A wildfire in the Southern California mountains shut down the famed Pacific Crest Trail and threatened a popular tourist destination Thursday, forcing the evacuation of about 6,000 residents and tourists.
The blaze about 100 miles east of Los Angeles had grown to more than 35 square miles in size and had destroyed at least six houses and mobile homes. Tensions heightened late Wednesday after winds shifted, causing the fire to change course and head in the direction of Idyllwild, an artist community and hiking destination in the San Jacinto Mountains.
By midday, flames wreathed a ridge above the town and were about two to three miles away, fire officials said.
Lewis Millett left behind his three-story home Wednesday after hearing the evacuation order on the radio.
“It’s never been this bad, and it’s never been this close,” Millett, 61, said as he sat on a cot in an evacuation center in Hemet, a nearby community.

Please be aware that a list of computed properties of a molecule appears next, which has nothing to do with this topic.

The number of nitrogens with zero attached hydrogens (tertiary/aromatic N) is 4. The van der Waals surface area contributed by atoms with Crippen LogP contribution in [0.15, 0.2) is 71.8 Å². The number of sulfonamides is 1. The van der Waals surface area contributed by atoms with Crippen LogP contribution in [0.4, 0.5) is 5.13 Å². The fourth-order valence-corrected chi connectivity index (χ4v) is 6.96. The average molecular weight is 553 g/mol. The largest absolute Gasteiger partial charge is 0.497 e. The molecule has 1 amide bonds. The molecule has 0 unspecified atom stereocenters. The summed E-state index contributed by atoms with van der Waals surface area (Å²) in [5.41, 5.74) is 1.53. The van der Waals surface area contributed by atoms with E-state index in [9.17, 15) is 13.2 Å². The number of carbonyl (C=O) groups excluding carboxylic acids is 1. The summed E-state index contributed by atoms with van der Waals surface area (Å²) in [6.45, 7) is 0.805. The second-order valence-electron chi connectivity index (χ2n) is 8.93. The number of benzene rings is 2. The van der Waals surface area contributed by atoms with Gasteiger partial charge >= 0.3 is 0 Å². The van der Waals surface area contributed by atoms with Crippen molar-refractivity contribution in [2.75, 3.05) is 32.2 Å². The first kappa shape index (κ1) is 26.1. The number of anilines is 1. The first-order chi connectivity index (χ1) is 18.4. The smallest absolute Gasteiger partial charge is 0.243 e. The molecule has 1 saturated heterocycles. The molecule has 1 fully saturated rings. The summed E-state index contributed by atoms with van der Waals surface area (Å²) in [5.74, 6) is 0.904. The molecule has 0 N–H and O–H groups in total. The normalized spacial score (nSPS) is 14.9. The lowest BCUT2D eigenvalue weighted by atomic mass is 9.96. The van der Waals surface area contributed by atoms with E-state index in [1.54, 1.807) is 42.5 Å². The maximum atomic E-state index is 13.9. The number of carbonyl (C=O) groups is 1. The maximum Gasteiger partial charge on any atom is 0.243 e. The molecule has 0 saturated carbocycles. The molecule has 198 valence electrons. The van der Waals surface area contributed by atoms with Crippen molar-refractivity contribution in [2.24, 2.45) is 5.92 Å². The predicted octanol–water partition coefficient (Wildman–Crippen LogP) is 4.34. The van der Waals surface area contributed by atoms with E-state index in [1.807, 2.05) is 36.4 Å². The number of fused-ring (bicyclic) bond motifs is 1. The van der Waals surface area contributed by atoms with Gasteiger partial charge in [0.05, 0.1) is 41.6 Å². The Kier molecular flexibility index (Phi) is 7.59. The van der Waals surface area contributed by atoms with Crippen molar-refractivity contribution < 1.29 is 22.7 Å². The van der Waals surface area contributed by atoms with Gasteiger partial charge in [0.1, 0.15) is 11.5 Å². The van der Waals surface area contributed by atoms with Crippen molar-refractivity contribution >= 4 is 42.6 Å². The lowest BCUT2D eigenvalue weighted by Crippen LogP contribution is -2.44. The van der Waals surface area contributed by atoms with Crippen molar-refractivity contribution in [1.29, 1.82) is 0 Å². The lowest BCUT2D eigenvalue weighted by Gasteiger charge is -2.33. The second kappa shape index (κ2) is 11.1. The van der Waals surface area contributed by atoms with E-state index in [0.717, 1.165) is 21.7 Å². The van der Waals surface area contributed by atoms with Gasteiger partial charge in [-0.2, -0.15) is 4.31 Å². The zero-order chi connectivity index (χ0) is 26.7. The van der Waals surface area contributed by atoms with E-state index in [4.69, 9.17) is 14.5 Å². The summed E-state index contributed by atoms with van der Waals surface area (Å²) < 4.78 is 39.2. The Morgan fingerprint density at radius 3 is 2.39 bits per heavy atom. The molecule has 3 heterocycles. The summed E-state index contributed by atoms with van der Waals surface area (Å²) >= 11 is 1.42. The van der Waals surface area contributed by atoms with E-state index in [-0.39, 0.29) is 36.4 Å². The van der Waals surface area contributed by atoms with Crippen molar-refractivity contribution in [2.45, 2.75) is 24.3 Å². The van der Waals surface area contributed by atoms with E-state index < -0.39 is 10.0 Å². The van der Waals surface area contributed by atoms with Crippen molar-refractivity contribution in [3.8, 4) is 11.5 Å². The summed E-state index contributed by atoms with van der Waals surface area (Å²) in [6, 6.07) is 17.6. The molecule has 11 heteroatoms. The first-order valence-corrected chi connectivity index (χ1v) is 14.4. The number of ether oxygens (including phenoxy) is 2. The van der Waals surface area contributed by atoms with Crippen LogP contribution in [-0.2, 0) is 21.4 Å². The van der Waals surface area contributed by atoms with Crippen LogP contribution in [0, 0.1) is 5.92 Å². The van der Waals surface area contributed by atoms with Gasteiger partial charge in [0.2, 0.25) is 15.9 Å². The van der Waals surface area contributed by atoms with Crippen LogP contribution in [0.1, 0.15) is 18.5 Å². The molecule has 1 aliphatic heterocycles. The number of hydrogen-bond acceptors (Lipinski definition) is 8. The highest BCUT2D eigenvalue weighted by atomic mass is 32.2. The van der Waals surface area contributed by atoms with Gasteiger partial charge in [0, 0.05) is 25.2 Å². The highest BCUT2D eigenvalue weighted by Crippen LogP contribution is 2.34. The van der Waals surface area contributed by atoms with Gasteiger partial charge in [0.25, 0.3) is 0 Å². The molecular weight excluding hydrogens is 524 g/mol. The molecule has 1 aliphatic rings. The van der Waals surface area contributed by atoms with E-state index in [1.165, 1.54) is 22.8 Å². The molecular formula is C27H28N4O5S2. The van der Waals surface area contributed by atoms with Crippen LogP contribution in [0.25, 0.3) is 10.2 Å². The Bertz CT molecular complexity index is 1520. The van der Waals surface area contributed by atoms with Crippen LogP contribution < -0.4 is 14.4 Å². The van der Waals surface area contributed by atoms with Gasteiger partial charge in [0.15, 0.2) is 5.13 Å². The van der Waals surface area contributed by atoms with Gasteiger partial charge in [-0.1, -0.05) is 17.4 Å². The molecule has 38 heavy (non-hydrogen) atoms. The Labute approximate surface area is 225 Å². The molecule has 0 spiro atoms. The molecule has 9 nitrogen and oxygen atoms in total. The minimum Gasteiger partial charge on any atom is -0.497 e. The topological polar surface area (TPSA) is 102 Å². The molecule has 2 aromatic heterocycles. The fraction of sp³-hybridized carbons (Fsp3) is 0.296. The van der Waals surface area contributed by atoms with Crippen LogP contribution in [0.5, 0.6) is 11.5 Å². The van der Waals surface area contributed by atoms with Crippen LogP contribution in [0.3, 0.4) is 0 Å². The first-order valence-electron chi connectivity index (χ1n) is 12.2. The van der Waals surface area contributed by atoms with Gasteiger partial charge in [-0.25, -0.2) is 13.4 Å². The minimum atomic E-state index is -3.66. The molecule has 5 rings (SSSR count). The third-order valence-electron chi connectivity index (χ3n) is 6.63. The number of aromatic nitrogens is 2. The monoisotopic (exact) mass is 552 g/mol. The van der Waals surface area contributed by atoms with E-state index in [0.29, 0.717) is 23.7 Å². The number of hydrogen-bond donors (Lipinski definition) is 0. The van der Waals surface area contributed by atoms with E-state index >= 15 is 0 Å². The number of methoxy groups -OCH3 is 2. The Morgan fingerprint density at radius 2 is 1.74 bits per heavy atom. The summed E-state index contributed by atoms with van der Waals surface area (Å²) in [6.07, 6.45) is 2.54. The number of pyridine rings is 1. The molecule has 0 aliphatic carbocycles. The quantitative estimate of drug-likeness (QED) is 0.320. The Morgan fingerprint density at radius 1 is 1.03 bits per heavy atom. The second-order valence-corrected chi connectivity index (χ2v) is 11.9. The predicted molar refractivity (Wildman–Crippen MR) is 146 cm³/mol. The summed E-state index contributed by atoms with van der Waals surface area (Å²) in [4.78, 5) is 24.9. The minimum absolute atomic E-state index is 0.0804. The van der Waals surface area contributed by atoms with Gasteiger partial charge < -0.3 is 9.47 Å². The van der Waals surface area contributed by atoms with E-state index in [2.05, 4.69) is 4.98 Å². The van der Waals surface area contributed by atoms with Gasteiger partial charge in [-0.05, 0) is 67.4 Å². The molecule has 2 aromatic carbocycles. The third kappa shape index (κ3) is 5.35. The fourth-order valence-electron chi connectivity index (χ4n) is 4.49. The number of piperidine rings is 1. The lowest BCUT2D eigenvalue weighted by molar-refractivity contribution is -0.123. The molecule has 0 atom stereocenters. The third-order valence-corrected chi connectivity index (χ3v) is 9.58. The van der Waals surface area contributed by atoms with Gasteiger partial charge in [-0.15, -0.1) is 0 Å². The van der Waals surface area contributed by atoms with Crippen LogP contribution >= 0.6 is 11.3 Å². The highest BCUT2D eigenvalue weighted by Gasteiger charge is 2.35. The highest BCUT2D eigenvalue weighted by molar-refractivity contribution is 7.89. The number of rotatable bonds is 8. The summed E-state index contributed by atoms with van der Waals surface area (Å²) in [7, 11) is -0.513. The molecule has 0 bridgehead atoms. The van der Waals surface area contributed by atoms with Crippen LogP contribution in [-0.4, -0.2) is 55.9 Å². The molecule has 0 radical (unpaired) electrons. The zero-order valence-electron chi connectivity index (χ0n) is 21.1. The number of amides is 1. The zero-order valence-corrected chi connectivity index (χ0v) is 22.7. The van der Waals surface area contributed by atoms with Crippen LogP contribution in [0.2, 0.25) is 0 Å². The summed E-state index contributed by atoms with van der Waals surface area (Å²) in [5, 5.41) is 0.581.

Tina Rose, a spokeswoman for the California Department of Forestry and Fire Protection, said the situation was extreme. “Usually it cools down at night and we get more humidity. That hasn’t happened,” she said. “It’s been burning like it’s daytime for 72 hours in a row.”
Nearly 3,000 firefighters and more than a dozen aircraft were assigned to the fire. Authorities said two large firefighting aircraft from the California Air National Guard were ready to help on request. Each C-130J can drop up to 3,000 gallons of water or fire retardant, according to the state Office of Emergency Services.
Wildfires were also scarring the landscape in other western states. In Arizona, park officials were monitoring three small lightning-sparked blazes on the Grand Canyon’s north rim, and crews in northeastern Nevada had two wildfires partially surrounded Thursday.